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A Missouri-Illinois steam locomotive unloading railcars from a train ferry, circa 1955.

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The Missouri–Illinois Railroad
The Missouri–Illinois Railroad (M-I) was a Class I railroad that operated in both Missouri and Illinois. The railroad operated around 200 miles of track on both sides of the Mississippi River and was connected by a train ferry. The Missouri-Illinois was originally formed in 1921 out of the bankrupt Illinois Southern (itself the consolidation of the old Illinois Southern and the Southern Missouri Railway - both created in 1900 to build a route from Mississippi to Kansas City) The Illinois Southern suffered a major disaster when it's steamship ferry sank in 1920, literally taking half of the railroad with it, thus forcing the railroad out of business. This foreclosure brought about the creation of the M-I, which took over the line. The Mississippi River & Bonne Terre RR (MR&BT) was the primary subsidiary of the M-I.

Formed on May 11, 1888 and spreading from Bonne Terre northward to Riverside, Missouri and connecting to the St. Louis, Iron Mountain & Southern, the MR&BT road operated over 66 miles of rail line at it's peak. It's primary resource was the wealthy mineral stronghold of southeastern Missouri. The Missouri Pacific acquired a controlling interest in both the M-I and the MR&BT on July 1st, 1929. These two short-lines were then consolidated. In 1950, the company owned 18 steam locomotives, 2 diesels, 2 passenger cars, 1 steamboat, and 1,074 freight cars. Passenger service was then limited to a weekday run by a gas-electric car on the Illinois side of the river. In 1970 it reported 359 million net ton-miles of revenue freight and zero passengers on 333 miles of road operated (138 miles owned). The Missouri-Illinois ran as a subsidiary until October of 1978 and was the last railroad to officially fall under the MoPac flag, being merged in November of 1978.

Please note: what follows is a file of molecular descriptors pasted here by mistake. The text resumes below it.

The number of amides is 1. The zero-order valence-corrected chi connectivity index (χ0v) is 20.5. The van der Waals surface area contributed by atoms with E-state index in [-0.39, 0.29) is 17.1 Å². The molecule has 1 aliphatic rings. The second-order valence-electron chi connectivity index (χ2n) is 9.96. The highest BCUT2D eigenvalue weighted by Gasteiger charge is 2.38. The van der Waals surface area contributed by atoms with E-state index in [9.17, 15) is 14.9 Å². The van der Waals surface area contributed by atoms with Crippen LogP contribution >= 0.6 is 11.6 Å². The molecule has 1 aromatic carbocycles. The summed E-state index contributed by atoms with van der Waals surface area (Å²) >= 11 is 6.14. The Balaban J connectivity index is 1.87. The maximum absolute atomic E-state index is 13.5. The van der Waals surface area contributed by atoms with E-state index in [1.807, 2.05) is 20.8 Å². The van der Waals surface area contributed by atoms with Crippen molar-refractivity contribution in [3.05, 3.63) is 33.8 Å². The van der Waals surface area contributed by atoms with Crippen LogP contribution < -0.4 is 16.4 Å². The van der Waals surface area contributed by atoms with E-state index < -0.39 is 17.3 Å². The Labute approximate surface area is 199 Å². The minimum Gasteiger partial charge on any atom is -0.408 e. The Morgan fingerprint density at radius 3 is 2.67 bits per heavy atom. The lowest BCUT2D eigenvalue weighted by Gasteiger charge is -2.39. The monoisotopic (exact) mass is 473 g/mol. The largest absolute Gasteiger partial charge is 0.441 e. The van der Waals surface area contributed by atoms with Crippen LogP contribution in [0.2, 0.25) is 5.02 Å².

In 1950, the company owned 18 steam locomotives, 2 diesels, 2 passenger cars, 1 steamboat, and 1,074 freight cars. Passenger service was then limited to a weekday run by a gas-electric car on the Illinois side of the river.

See also:

Missouri Pacific

Railroads of the U.S.A.

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A Missouri-Illinois steam locomotive unloading railcars from a train ferry, circa 1955.
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